Russia’s economy suffers from mismanagement, consistent capital flight and corruption. It is also highly centralised and protectionist and relies heavily on resources and manufacturing. This means that Russia’s economy is more at risk to market changes than more diversified economies, evident in the domestic impact of the 1998 Russian financial crisis, the Global Financial Crisis and the sliding price of oil. As a result, Australian businesses have largely avoided investing in Russia, notwithstanding the implications of Western sanctions placed on it in recent years. Russia’s large mineral and agricultural wealth also means that key Australian exports do not enjoy a significant Russian market.

Until recently, Australia’s geographic location has also had limited strategic value for Moscow. While Japan, the US, the UK, France and Australia have military and economic dominance in the Pacific region, Moscow has used limited chequebook diplomacy in Pacific Island nations, offering significant sums of money for recognition of the breakaway regions of Georgia, Abkhazia and South Ossetia. Today, Nauru remains one of only four nations that recognise the independence of these regions. Russia has also become more active in regional forums such as ASEAN and the East Asia Summit, and has held several high-level talks with Pacific nations including a visit by Foreign Minister Sergei Lavrov to Fiji in 2012. While the level of Russian engagement in the region is limited in comparison to others like China, there is no doubt it is of strategic concern to Canberra.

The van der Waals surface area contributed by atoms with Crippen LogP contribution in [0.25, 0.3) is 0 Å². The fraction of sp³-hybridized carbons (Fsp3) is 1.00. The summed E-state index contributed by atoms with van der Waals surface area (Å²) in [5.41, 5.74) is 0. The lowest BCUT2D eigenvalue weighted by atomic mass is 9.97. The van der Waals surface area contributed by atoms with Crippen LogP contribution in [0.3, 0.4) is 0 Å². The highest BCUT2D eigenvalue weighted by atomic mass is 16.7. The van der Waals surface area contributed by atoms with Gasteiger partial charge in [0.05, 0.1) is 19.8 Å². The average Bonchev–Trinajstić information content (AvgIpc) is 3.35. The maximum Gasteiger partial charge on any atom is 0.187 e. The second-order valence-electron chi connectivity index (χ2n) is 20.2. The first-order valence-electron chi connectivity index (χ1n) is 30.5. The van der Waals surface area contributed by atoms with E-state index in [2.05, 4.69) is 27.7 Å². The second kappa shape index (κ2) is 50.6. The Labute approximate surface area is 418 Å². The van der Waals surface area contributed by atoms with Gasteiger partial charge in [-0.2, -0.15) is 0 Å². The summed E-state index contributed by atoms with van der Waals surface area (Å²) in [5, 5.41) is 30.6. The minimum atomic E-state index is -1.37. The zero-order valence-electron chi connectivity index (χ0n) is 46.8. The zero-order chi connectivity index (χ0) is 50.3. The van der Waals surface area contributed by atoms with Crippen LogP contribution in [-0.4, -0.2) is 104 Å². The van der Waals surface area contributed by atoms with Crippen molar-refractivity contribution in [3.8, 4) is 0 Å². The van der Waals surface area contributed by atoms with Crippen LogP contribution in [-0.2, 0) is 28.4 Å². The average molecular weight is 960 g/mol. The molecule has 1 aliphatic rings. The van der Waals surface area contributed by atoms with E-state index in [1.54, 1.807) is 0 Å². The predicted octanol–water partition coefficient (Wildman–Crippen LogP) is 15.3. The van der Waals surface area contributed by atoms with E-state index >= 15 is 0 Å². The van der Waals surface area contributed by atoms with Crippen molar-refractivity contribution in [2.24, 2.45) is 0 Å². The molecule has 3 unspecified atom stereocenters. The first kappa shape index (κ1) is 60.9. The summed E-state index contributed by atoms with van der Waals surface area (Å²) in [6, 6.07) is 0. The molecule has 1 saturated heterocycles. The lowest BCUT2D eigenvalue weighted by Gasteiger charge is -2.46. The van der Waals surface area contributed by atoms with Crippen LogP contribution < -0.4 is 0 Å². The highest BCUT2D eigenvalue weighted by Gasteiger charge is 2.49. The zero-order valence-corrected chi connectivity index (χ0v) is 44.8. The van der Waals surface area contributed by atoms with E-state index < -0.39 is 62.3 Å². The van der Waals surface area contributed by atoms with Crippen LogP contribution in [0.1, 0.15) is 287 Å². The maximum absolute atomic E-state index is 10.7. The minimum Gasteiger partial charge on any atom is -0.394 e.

IS THERE A GLIMMER OF HOPE?

Ship of the Russian Pacific Fleet, Vadivostock, Russia / Australia-Russia relations

Photo: amanderson2 / Flickr

Russia’s increasing belligerence, stemming from the Skripal incident, its growing friction with NATO and its continued occupation of Crimea and support for separatists in Eastern Ukraine, may reflect an emboldened Kremlin. This in turn may put Australian interests in the Asia-Pacific at risk. Russia has been increasing its participation in regional fora and expanding its relationships with key Australian partners, particularly in trade and investment as well as military sales. This comes at a time when Canberra is concerned about Chinese expansion in the region, as well as Russian cyber capabilities and visits of Russian long-range bombers and naval fleets to Indonesia.

However, it is important not to overestimate the Kremlin’s abilities in the region. While Russia’s Pacific Fleet is being modernised and expanded, a military and diplomatic expansion can only succeed where there is economic strength sufficient to absorb increases in military spending. Tellingly, Russia’s military budget has been slashed since 2016 to US$42.3 billion. As a result, the Kremlin’s more pressing concerns in Ukraine and Syria will no doubt take priority.

The direct military threat posed to Australian interests in the region will only occupy the margins of Australian strategic concern. However, this complacency is a risk to Canberra especially with allegations of Russian interference in the US election and reports suggesting hundreds of Australian businesses have fallen victim to Russian cyberattacks. While Russian military expansion is not an immediate concern for Canberra, its increasing offensive cyber capabilities pose an immediate threat to Australian industry and critical infrastructure especially as tensions remain high after the 2014 diplomatic spat between the two nations.

Further, the slowly growing trade relationship with Russia risks being irreparably damaged by Australia’s firm response to the Skripal incident. This has already been felt in the suspension of Australian uranium exports to Russia, and Russian bans on Australian agricultural exports which primarily affected the beef and butter industry. Nonetheless, the Russian export market remains small for Australian goods and sanctions on the Russian economy will make it considerably less desirable as an investment destination going forward.

Canberra’s firm response to the Skripal incident could put any hopes for a positive relationship with Moscow in jeopardy. However, Australia-Russia relations have always been fractured and fraught with opposing interests and limited interaction. For the time being, suspicion between the two nations appears set to continue, especially as Russia remains an aggressive power in Europe.